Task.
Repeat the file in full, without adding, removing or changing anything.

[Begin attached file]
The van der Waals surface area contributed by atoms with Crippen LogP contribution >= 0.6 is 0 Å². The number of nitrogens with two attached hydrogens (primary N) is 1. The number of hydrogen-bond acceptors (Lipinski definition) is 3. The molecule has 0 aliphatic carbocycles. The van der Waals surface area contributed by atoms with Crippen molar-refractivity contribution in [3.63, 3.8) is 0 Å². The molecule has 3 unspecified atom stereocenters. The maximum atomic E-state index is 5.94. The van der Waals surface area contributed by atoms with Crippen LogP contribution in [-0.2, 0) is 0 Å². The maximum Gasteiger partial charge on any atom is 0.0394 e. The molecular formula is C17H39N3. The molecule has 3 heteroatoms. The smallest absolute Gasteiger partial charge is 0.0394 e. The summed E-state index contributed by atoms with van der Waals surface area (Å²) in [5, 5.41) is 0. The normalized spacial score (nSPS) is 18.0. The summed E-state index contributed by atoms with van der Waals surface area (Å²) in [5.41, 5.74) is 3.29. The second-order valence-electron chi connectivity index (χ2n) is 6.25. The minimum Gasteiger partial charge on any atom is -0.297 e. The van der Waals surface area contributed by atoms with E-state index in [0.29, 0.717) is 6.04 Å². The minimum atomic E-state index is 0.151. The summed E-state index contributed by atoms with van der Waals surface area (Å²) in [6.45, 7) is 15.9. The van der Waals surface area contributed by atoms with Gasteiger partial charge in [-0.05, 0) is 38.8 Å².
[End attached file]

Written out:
The van der Waals surface area contributed by atoms with Crippen LogP contribution >= 0.6 is 0 Å². The number of nitrogens with two attached hydrogens (primary N) is 1. The number of hydrogen-bond acceptors (Lipinski definition) is 3. The molecule has 0 aliphatic carbocycles. The van der Waals surface area contributed by atoms with Crippen molar-refractivity contribution in [3.63, 3.8) is 0 Å². The molecule has 3 unspecified atom stereocenters. The maximum atomic E-state index is 5.94. The van der Waals surface area contributed by atoms with Crippen LogP contribution in [-0.2, 0) is 0 Å². The maximum Gasteiger partial charge on any atom is 0.0394 e. The molecular formula is C17H39N3. The molecule has 3 heteroatoms. The smallest absolute Gasteiger partial charge is 0.0394 e. The summed E-state index contributed by atoms with van der Waals surface area (Å²) in [5, 5.41) is 0. The normalized spacial score (nSPS) is 18.0. The summed E-state index contributed by atoms with van der Waals surface area (Å²) in [5.41, 5.74) is 3.29. The second-order valence-electron chi connectivity index (χ2n) is 6.25. The minimum Gasteiger partial charge on any atom is -0.297 e. The van der Waals surface area contributed by atoms with E-state index in [0.29, 0.717) is 6.04 Å². The minimum atomic E-state index is 0.151. The summed E-state index contributed by atoms with van der Waals surface area (Å²) in [6.45, 7) is 15.9. The van der Waals surface area contributed by atoms with Gasteiger partial charge in [-0.05, 0) is 38.8 Å².